Lately these days, I have been feeling the need to overly indulge in spicy food; could it be that I have a massive alien baby in my belly?  Maybe?  [ps. I’m NOT pregnant] But because of this craving, I have been putting Pepperoncini (peh-per-ron-chee-nee) on EVERYTHING like it is going out of style.  What is Pepperoncini you ask?  Well, it’s just the best thing the Italians have brought to this earth!  It is one of my recent flavour obsessions.  The Italians call it one of two things: Pepperoncini or Olio Piccante.

It’s most frequently served in traditional Italian restaurants or pizzerias. The first time I tasted Pepperoncini, I had it with some homemade pasta dish, spooned out of a mason jar, made by and given to P. by an actual Italian NonnaOkay maybe not an actual Nonna, but that’s how I imagine it and that’s what it tastes like: Like-a-Nonna-Made-PEH-Per-Rohn-CHEEEE-neeh!

Go on…say it like Joey Tribbiani.  It’s fun!

I add it to everything -Pasta, pizza, sauces, meats, everything!  You can also use the pepper-infused oil for making salad dressing.  Since getting my first taste of the homemade stuff, I searched high and low for a recipe so I can stock up on my own.  I had to make it or I would have had to find a Nonna and steal one from her cupboard!

                                                                          Since the fresh Italian pepperoncini is harvested in late August or early September, I thought to give my Olio Piccante a little Asian twist.  Instead of using the pepperoncini, I bought some Siling Labuyo.  It’s better known as Bird’s Eye Chili, and frequently seen in Thai cooking.  Chili peppers are seasonal and generally very inexpensive, so if you find a chili you want to pickle in oil, grab it and get your Nonna on.  Had I known how much joy they would bring me, I would have made a bushel’s worth!

I read up on the best way to make hot pepper oil, but it took me a while to really find a recipe that stood out as exceptional or authoritative.  I asked an actual Nonna!  Teresa and her husband, Gaetano, had been kind enough to share their Pepperoncini recipe (with a small sample, straight from Gaetano’s cupboard.  A Nonno!).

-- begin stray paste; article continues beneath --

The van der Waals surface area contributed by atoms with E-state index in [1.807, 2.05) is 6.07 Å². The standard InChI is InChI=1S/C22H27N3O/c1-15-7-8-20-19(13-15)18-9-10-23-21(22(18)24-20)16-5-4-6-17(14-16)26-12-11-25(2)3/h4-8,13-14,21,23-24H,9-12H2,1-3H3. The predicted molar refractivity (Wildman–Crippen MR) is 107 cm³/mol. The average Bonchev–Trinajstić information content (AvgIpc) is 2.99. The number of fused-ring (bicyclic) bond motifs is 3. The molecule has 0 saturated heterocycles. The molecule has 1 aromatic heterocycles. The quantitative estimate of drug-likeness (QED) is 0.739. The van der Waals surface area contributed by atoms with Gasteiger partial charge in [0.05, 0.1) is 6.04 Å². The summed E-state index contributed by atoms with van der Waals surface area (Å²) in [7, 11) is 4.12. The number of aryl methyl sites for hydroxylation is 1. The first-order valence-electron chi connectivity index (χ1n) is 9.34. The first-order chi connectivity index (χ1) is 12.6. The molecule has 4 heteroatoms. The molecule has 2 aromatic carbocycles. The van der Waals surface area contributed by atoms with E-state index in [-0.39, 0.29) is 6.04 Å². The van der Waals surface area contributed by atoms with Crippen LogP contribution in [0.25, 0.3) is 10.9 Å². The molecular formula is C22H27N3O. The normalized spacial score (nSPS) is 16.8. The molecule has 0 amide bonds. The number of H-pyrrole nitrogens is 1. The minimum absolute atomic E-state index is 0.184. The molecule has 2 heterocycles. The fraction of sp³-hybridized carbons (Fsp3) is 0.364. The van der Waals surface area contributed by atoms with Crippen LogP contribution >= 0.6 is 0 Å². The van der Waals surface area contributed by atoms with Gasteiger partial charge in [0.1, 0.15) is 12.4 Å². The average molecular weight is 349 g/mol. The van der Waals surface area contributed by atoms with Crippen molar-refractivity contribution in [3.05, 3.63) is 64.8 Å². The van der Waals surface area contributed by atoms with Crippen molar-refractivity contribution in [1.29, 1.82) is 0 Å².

This is how I made my Pepperoncini.  Be sure to have plastic gloves on if you’re handling the hot peppers:

1. Cut chilli peppers in small pieces and lay out onto a tray, sprinkle with salt, and let it fry out for a couple of days.  If you want to speed up the process, you can preheat your oven to 140F and bake dry for about an hour (which I did).  If baked dry, let the peppers cool to room temperature.

2. Wash your container (mine: glass bottle) out with hot soap and water.  If you can, boil it in water to sterilize properly or throw it into your dishwasher.

    3. Pour your oil of choice (seed, corn, peanut, olive) into your clean container.  Note: Using a high-quality (extra virgin) olive oil is not suggested as the hot pepper will override any nuances in the oil – i.e., it won’t harm the final product, but it won’t improve it, either, so save your money.  A canola or other seed oil is a good choice, too.
    4. Pour the dried pepper pieces into the oil. I didn’t include the stems, but I think you could if you like. The seeds are the spiciest part of the pepper so they will help keep things nice and hot!

A VERY IMPORTANT NOTE:  Some of you may have heard about botulism and how there is a risk when canning at home (more info here). I am not an expert or nutritionist, so please make sure to take the necessary precautions and inform yourself when canning or making infused oils, with whatever method you choose. Be on the lookout for cloudy or mouldy particles in the oil. ON A SIDE NOTE: While researching this, I was shocked to realized that Botox is actually a purified version of this bacteria!

A Good Egg

28 Jun